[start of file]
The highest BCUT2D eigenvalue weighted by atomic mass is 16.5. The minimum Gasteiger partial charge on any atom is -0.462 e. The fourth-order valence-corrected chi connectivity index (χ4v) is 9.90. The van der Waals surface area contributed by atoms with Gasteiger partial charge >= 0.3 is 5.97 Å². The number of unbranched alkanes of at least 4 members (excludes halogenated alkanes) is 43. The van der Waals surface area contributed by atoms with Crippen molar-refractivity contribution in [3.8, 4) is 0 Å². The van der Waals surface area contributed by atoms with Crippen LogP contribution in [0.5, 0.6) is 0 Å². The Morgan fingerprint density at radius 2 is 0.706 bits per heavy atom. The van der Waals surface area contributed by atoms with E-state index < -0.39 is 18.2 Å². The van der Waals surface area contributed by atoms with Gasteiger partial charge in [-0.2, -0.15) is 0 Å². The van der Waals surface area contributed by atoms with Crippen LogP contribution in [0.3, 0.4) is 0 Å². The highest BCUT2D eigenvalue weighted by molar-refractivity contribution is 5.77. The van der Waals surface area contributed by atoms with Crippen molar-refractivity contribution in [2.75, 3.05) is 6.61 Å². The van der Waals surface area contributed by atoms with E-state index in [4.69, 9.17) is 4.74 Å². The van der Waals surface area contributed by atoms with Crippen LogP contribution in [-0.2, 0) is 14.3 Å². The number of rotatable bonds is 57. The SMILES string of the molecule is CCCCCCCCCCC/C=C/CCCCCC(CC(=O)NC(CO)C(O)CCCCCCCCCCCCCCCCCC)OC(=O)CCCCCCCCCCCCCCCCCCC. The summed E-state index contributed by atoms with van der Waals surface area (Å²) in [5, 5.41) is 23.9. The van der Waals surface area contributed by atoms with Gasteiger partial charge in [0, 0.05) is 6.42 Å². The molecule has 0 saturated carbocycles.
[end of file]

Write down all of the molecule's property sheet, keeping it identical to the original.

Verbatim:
The highest BCUT2D eigenvalue weighted by atomic mass is 16.5. The minimum Gasteiger partial charge on any atom is -0.462 e. The fourth-order valence-corrected chi connectivity index (χ4v) is 9.90. The van der Waals surface area contributed by atoms with Gasteiger partial charge >= 0.3 is 5.97 Å². The number of unbranched alkanes of at least 4 members (excludes halogenated alkanes) is 43. The van der Waals surface area contributed by atoms with Crippen molar-refractivity contribution in [3.8, 4) is 0 Å². The van der Waals surface area contributed by atoms with Crippen LogP contribution in [0.5, 0.6) is 0 Å². The Morgan fingerprint density at radius 2 is 0.706 bits per heavy atom. The van der Waals surface area contributed by atoms with E-state index < -0.39 is 18.2 Å². The van der Waals surface area contributed by atoms with Gasteiger partial charge in [-0.2, -0.15) is 0 Å². The van der Waals surface area contributed by atoms with Crippen LogP contribution in [0.3, 0.4) is 0 Å². The highest BCUT2D eigenvalue weighted by molar-refractivity contribution is 5.77. The van der Waals surface area contributed by atoms with Crippen molar-refractivity contribution in [2.75, 3.05) is 6.61 Å². The van der Waals surface area contributed by atoms with E-state index in [4.69, 9.17) is 4.74 Å². The van der Waals surface area contributed by atoms with Crippen LogP contribution in [-0.2, 0) is 14.3 Å². The number of rotatable bonds is 57. The SMILES string of the molecule is CCCCCCCCCCC/C=C/CCCCCC(CC(=O)NC(CO)C(O)CCCCCCCCCCCCCCCCCC)OC(=O)CCCCCCCCCCCCCCCCCCC. The summed E-state index contributed by atoms with van der Waals surface area (Å²) in [5, 5.41) is 23.9. The van der Waals surface area contributed by atoms with Gasteiger partial charge in [0, 0.05) is 6.42 Å². The molecule has 0 saturated carbocycles.